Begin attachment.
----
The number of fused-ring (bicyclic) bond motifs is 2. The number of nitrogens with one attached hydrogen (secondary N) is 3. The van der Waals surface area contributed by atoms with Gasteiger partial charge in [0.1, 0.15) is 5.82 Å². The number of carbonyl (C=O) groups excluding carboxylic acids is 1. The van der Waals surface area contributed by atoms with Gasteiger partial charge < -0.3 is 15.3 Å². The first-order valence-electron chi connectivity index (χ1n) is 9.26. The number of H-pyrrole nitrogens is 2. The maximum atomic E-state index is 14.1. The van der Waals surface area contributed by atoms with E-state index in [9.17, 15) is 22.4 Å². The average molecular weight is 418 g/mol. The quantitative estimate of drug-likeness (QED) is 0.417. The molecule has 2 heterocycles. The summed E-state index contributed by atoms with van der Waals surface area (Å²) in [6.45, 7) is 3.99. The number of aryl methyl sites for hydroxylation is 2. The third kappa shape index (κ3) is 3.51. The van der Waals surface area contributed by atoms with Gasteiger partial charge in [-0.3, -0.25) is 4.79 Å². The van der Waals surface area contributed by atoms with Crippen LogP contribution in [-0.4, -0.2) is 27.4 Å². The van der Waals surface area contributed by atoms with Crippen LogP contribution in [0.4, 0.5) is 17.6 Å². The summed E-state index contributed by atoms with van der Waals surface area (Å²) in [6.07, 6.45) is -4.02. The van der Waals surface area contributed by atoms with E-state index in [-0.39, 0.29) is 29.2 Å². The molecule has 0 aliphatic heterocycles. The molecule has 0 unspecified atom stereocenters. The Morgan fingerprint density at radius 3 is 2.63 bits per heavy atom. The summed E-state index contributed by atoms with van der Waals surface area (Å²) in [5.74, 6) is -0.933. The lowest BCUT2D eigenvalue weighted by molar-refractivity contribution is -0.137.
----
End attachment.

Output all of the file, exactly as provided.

The number of fused-ring (bicyclic) bond motifs is 2. The number of nitrogens with one attached hydrogen (secondary N) is 3. The van der Waals surface area contributed by atoms with Gasteiger partial charge in [0.1, 0.15) is 5.82 Å². The number of carbonyl (C=O) groups excluding carboxylic acids is 1. The van der Waals surface area contributed by atoms with Gasteiger partial charge < -0.3 is 15.3 Å². The first-order valence-electron chi connectivity index (χ1n) is 9.26. The number of H-pyrrole nitrogens is 2. The maximum atomic E-state index is 14.1. The van der Waals surface area contributed by atoms with E-state index in [9.17, 15) is 22.4 Å². The average molecular weight is 418 g/mol. The quantitative estimate of drug-likeness (QED) is 0.417. The molecule has 2 heterocycles. The summed E-state index contributed by atoms with van der Waals surface area (Å²) in [6.45, 7) is 3.99. The number of aryl methyl sites for hydroxylation is 2. The third kappa shape index (κ3) is 3.51. The van der Waals surface area contributed by atoms with Gasteiger partial charge in [-0.3, -0.25) is 4.79 Å². The van der Waals surface area contributed by atoms with Crippen LogP contribution in [-0.4, -0.2) is 27.4 Å². The van der Waals surface area contributed by atoms with Crippen LogP contribution in [0.4, 0.5) is 17.6 Å². The summed E-state index contributed by atoms with van der Waals surface area (Å²) in [6.07, 6.45) is -4.02. The van der Waals surface area contributed by atoms with E-state index in [-0.39, 0.29) is 29.2 Å². The molecule has 0 aliphatic heterocycles. The molecule has 0 unspecified atom stereocenters. The Morgan fingerprint density at radius 3 is 2.63 bits per heavy atom. The summed E-state index contributed by atoms with van der Waals surface area (Å²) in [5.74, 6) is -0.933. The lowest BCUT2D eigenvalue weighted by molar-refractivity contribution is -0.137.